German artist Gerhard Richter constantly challenges traditional painting techniques in his work, creating an entirely unique output that spans everything from abstract painting to photography. If you are looking to buy or sell a Richter original print or edition, browse artwork available from our network and enquire to speak to the team. We offer free and confidential valuations and market advice on any Richter print, with zero obligation to sell.
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Unrestrained by any one visual style, German artist Gerhard Richter’s art spans abstraction to photorealism, glasswork to photography. Richter’s eclectic work is rich in varied media, from his famous reproductions of both banal and historic photography to his sheer panes of glass and church windows.
Born in 1932 in Dresden, Richter’s upbringing was shaped by the war and death that surrounded him. Though originally trained in the strict Socialist-Realist style, it is perhaps unsurprising that he would go on to produce work that advocates for the death of painting.
After the war, Richter was based in East Germany, where he studied mural painting at the Dresden Art Academy from 1951. Later, after a spell in Moscow, he decided to defect to West Germany, where he made a living building carnival floats and painting theatre sets, before studying at the Düsseldorf Art Academy. It was here that he began his art career in earnest.
After some initial disappointments, Richter’s career began to take off in the mid-1960s and 1970s, when he started using photographs from magazines and newspapers to inspire his paintings. These works that established him as a notable artist and led to exhibitions across Germany in 1964 and 1965. Moving into the 21st century, Richter became increasingly focused on abstraction, transparency, narrative, and a return to the bold colours of his early career. He revisited the medium of glass to blur the lines between wall-based art and sculpture, in series such as Eight Grey, works such as Pane of Glass (2002), and in commissioned stained-glass windows.
In 2005, Richter released a painting based on a photograph of the attacks on the World Trade Center of 11th September 2001. He deliberately erased the point of impact and left it up to the viewer’s knowledge to fill in the narrative. This idea of narrative is key to all of his later abstract works; Richter’s paintings give an indication of the story, and the reader creates the rest.
To this day, Richter is one of the most recognised artists of the 20th century. Richter’s art has been presented in exhibitions all over the world. In 1993-94, the first retrospective of Richter’s work travelled through Bonn, Stockholm, Madrid, and Paris; and, in 2002, to mark the 70th anniversary of Richter’s career, a second was held at the MoMA in New York. Since 2010, many more exhibitions have been held at prestigious galleries across the globe, including Wako Works of Art in Tokyo, Museum Ludwig in Cologne, and The Drawing Center in New York.
Image © Sotheby's / Abstraktes Bild © Gerhard Richter 1986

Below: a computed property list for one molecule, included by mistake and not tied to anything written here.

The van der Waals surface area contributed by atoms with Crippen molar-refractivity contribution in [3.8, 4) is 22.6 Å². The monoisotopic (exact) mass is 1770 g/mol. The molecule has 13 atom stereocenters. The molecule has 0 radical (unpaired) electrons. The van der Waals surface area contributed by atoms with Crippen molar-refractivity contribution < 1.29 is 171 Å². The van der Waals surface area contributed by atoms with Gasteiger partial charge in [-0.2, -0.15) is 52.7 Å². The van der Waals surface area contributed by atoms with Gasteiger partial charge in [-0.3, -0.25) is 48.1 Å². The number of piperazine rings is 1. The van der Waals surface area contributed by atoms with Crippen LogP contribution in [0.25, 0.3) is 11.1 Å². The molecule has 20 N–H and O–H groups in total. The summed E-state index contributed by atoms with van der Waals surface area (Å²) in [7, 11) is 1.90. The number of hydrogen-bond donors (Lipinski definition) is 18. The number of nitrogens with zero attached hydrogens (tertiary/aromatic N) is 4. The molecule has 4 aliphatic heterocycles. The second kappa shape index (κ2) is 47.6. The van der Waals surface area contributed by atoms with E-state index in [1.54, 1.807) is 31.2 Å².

When Abstraktes Bild (1986) sold for £30.4 million at Sotheby's in 2015, it set the record for highest sale price achieved by a living European artist, and on the day after Gerhard Richter’s own 83rd birthday. The painting was the star of the night and far surpassed its £14–£20million estimate.
Richter created the piece by heavily layering oil paints on canvas and then pulling excess paint away using a wooden board and a homemade wooden squeegee. The artwork was known for being one of Richter’s personal favourites, which added to its collectability. It is also one of Richter’s largest abstract works, measuring 9ft 10in by 8ft 2in.
Image © Christie's / Abstraktes Bild © Gerhard Richter, 1994
Despite the vast array of subjects his art touches upon, Richter confessed to being fond of painting abstract canvases, which bring him joy like no other. The same fondness for colourful abstraction seems to be also true for Richter’s collectors, who never miss the chance to engage in a fierce bidding war.
Such was the case for Richter’s Abstraktes Bild (1994). The expansive scale of the painting, measuring around 7 feet square, and its vivid use of colours and brash brushstrokes, led it to achieve an astounding USD 36,500,000 (over £30 million) when it sold on 10 May 2022 at Christie’s New York, making it the second most expensive Richter work to have gone under the hammer.
Image © Sotheby's / Abstraktes Bild 809-4 © Gerhard Richter 1994
In 2012, Abstraktes Bild (809-4) set a new record price for a living artist at auction. A record that Richter then went on to break in 2013, and once again in 2015. The piece was formerly part of Eric Clapton’s art collection, which added to the prestige of an already sought-after example of Richter’s intense and colourful, abstract works.
An anonymous bidder purchased the piece for almost double its high estimate, demonstrating Richter’s enduring international appeal. The artwork is quintessential of Richter’s Abstraktes Bild series, exemplifying the scale of these works as well as the artist’s unique focus on making his technique of using wooden boards, a homemade squeegee, and oil paints, clear on the canvas itself.
This oil on canvas has since been resold in the 21st Century Art Evening Sale on 10 May 2022 in Christie's, New York, for a staggering £29.6million.
Image © Sotheby's / A B, Still © Gerhard Richter 1986